November 25, 2007
A Review of Hacker Culture
by Douglas Thomas
University of Minnesota Press
This is a fine book that already seems antique, and not just because of the Commodore PET on the cover and the centrality of WarGames and Hackers to the discussion of the cultural situation of hacking. Not because of any dated analysis, either: there are good arguments in here about the importance of secrecy in hacking, the way the hacker becomes a locus for technological anxiety, and questions of the body in the digital realm. The book seems to raise the question, though: Where have all the hackers gone?
Computing and the Internet now seem to be fully productized and anything but an “electronic frontier.” Eternal September hit long ago like nuclear winter. The very concept of a long-distance call has almost been forgotten by most phone users. The computer-savvy obediently turn to iPhones for world wide access, to make use of whatever applications have been developed by Apple, Inc. in partnership with AT&T – all other uses being prohibited. Quite an irony, considering that the two Apple Computer founders first went into business selling phone phreaking equipment. Once hackers, now hacked.
If unlocking cell phones – something that is available as a commercial service and hardly requires any ingenuity to execute – is modern-day hacking, today’s version seems a long way from either being heroes of the computer revolution or serving as minions of the dark side. I cleared out of Vegas a few days before DefCon, so perhaps I missed my chance to correct my impression. But maybe not; as that Forbes article records:
Dead Addict says that many of the hackers that gave DefCon its renegade reputation in earlier days have now grown up and, like himself, launched legitimate careers in security with big-name tech companies.
This trend was around before the 2002 publication of Hacker Culture. Thomas took note of it, and discussed how hackers are caught between opposition to and employment in the corporate world. One of Thomas’s most interesting points is that hacker culture is a form of boy culture, where affection is expressed as aggression and where disobedience is valued. I wish this current, which runs throughout the book, had been explored in real depth at some point, the way that notions of hacker punishment and surveillance are. It might explain where hacker culture has gone – boy culture is still around, and computer technology is still around, but where did the hackers do? To develop open-source software? To play Madden?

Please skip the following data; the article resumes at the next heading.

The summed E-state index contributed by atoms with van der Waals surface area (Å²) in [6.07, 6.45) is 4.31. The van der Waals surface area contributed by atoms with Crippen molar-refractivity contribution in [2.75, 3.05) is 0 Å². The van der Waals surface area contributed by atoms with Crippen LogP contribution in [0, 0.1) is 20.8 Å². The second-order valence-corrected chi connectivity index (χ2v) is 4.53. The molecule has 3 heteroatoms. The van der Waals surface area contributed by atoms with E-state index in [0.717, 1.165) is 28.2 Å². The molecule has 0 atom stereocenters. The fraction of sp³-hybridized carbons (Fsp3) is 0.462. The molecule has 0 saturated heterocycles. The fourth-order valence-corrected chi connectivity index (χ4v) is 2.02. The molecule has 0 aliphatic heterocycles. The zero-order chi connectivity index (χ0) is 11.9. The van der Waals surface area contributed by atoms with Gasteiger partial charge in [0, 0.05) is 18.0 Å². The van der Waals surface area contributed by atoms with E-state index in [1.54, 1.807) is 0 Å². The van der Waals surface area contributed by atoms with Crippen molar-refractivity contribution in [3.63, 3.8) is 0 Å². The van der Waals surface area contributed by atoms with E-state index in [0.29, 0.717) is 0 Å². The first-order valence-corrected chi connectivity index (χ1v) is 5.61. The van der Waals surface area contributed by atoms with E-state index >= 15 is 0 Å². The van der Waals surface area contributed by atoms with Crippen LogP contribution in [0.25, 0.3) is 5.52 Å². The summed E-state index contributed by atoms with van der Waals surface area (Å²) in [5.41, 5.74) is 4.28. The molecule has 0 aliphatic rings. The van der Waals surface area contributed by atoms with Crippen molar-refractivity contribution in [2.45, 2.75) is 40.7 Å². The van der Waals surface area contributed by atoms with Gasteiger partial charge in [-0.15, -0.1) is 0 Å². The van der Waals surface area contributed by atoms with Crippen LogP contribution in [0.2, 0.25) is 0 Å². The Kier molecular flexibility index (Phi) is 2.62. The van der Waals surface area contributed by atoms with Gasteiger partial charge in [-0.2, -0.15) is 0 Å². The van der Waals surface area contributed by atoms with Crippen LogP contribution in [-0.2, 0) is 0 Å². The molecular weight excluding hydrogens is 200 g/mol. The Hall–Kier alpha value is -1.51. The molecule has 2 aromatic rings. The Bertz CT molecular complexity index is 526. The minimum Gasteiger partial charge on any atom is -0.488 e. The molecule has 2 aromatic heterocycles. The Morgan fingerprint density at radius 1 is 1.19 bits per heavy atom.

The connection between boy culture and hacker culture makes for an interesting insight, anyway, and adds to the useful exploration of the media portrayals of hackers and their framing (no pun intended) in the legal system. Hacker Culture even has a decent, if qualitative, explanation of how buffer overflow attacks work and how hackers explore them to discover exploits. I would have liked more of this sort of description, and links between particular hacking techniques and the cultural and subcultural contexts of hacking, but what’s there is certainly worthwhile and hopefully will be a precedent for future work connecting technical specifics to broader cultural concerns.
This is a book about the cultural situation, legal consideration, and media representation of the American hacker. It must be noted that it is not a detailed history of hacking, either of the good “wizard” sort or the purportedly dangerous criminal sort. Steven Levy’s Hackers and Bruce Sterling’s The Hacker Crackdown are two good books that go into more detail about how different sorts of hacking happen and what consequences they have had. Hacker Culture is particularly good as a follow-up to these two. Through the figure of the hacker, it explains a great deal about American popular perceptions of technology and anxieties about technological change. This makes the book particularly valuable, whether the hacker is destined to be considered a 20th-century figure or whether he, and maybe by now, she, will make the leap past Y2K to offer a creative, playful alternative to the monoliths of corporate technology.